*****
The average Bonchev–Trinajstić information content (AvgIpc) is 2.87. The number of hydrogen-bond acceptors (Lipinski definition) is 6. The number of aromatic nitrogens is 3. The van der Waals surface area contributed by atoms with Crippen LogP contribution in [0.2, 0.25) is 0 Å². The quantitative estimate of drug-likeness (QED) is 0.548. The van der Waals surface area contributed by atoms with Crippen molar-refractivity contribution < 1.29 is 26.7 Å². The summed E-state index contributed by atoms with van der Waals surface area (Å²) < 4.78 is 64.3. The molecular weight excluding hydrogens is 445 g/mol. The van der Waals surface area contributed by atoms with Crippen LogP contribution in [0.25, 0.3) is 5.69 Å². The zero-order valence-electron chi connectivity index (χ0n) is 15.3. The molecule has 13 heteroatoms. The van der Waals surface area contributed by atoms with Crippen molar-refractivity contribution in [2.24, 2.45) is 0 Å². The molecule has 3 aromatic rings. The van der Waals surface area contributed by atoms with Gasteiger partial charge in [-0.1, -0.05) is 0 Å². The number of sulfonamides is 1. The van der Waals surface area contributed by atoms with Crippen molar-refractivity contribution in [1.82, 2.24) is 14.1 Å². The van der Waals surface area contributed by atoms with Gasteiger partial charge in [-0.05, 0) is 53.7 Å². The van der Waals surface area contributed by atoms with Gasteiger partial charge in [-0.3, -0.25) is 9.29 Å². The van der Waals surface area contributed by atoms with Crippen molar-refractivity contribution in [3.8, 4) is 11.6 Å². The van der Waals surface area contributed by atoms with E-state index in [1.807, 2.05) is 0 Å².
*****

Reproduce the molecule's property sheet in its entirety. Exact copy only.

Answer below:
The average Bonchev–Trinajstić information content (AvgIpc) is 2.87. The number of hydrogen-bond acceptors (Lipinski definition) is 6. The number of aromatic nitrogens is 3. The van der Waals surface area contributed by atoms with Crippen LogP contribution in [0.2, 0.25) is 0 Å². The quantitative estimate of drug-likeness (QED) is 0.548. The van der Waals surface area contributed by atoms with Crippen molar-refractivity contribution < 1.29 is 26.7 Å². The summed E-state index contributed by atoms with van der Waals surface area (Å²) < 4.78 is 64.3. The molecular weight excluding hydrogens is 445 g/mol. The van der Waals surface area contributed by atoms with Crippen LogP contribution in [0.25, 0.3) is 5.69 Å². The zero-order valence-electron chi connectivity index (χ0n) is 15.3. The molecule has 13 heteroatoms. The van der Waals surface area contributed by atoms with Crippen molar-refractivity contribution in [2.24, 2.45) is 0 Å². The molecule has 3 aromatic rings. The van der Waals surface area contributed by atoms with Gasteiger partial charge in [-0.1, -0.05) is 0 Å². The number of sulfonamides is 1. The van der Waals surface area contributed by atoms with Crippen molar-refractivity contribution in [1.82, 2.24) is 14.1 Å². The van der Waals surface area contributed by atoms with Gasteiger partial charge in [-0.05, 0) is 53.7 Å². The van der Waals surface area contributed by atoms with Gasteiger partial charge in [-0.3, -0.25) is 9.29 Å². The van der Waals surface area contributed by atoms with Crippen molar-refractivity contribution in [3.8, 4) is 11.6 Å². The van der Waals surface area contributed by atoms with E-state index in [1.807, 2.05) is 0 Å².